Common diseases include root rot and foliar rust. The best way to manage root diseases is to avoid overwatering and to rotate your vegetable crops each year, waiting at least 3–5 years before planting beans or Southern peas in the same location. Rust fungus can be reduced somewhat with foliar sprays, but it is also important to not harvest the plants when the foliage is wet to minimize spreading this disease.

Pole beans, like bush beans, are at their peak quality when the pods are still tender. For round-podded types, harvest when they are the diameter of a pencil and just nearing their mature length, but before the seed fully develops inside. You can harvest earlier, but if you wait too long, the beans will become tougher and much less tasty. A fresh green bean should be tender, not stringy, and should easily snap in two.

The large flat-podded types will show more of a bulge when the seeds are at harvest stage, but must still be harvested before they become too mature. Some sampling and practice will help you know when to harvest the variety or type you are growing.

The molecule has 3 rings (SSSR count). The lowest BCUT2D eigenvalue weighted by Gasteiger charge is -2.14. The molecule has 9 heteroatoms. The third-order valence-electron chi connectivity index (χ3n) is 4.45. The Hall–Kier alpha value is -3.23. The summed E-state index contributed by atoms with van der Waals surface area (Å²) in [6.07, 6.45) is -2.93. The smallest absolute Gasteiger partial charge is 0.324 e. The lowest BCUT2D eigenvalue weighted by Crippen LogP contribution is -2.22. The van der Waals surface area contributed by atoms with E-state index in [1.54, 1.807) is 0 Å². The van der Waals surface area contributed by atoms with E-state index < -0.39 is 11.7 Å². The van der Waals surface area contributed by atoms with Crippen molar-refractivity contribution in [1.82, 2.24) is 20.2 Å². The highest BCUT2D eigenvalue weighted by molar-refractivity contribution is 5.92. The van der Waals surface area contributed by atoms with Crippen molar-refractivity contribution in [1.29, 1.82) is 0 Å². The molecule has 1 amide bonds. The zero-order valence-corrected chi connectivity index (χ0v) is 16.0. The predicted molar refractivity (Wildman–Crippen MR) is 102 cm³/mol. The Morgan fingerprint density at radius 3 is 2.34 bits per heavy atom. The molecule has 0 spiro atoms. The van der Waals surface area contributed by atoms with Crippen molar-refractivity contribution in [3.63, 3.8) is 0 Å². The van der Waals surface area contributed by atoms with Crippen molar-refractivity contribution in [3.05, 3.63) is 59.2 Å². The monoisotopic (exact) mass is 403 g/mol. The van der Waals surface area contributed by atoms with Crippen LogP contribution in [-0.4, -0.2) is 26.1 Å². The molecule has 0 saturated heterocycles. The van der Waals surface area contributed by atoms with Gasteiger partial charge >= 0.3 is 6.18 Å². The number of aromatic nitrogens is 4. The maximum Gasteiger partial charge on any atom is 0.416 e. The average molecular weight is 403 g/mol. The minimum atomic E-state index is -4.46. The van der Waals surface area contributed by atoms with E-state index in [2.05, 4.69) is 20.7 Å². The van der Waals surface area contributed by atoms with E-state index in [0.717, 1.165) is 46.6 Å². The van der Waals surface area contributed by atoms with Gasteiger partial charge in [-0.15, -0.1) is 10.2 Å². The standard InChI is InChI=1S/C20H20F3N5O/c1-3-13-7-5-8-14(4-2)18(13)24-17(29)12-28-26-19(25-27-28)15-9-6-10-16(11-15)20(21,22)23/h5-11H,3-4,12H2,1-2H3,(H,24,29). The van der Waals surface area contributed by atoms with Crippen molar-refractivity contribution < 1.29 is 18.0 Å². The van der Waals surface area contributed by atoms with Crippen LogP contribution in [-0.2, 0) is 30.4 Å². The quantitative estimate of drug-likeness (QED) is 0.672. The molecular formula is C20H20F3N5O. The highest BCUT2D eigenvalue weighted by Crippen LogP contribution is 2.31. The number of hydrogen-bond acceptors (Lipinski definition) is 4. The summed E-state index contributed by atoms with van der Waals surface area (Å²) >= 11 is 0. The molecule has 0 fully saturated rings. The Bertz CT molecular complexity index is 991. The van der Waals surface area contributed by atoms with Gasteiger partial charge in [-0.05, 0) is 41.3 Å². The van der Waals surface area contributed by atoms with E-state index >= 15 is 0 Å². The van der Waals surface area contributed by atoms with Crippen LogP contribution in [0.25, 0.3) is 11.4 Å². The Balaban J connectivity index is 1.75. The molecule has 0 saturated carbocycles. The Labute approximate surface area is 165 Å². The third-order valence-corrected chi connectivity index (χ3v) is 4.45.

When harvesting the pods, grab the pod near the point of attachment and also grab the vine. I’ve learned that the hard way when I’ve broken off a section of the plant by getting into a hurry and trying to pull off several beans at a time. One additional word on harvesting: if you leave even a few pods to mature on the plant, they will reduce the future yield of the plants. So harvest every few days to avoid letting the pods become too mature.

It is best to harvest beans in the morning when they are still cool. This will maintain better post-harvest quality. The sooner you cook them, the better. If you need to store them, place the beans in the refrigerator right away, where they’ll maintain good quality for about a week or so.

When cooking beans, remember that less is better! I grew up eating green beans that were cooked to death until they were no longer very green. As a result, I was not a big green bean fan! Now we either cook them in boiling water just until they are tender or we spread them on a cookie sheet, drizzle with olive oil, sprinkle with salt and then broil in the oven.

Pole beans are productive and delicious, and well worth the limited space they require in your garden. Why not give them a try this season? I’ve mentioned a few varieties in this article, but there are many others that deserve a try. Try out some new ones with shorter days-to-harvest intervals. Then let us how they did for you!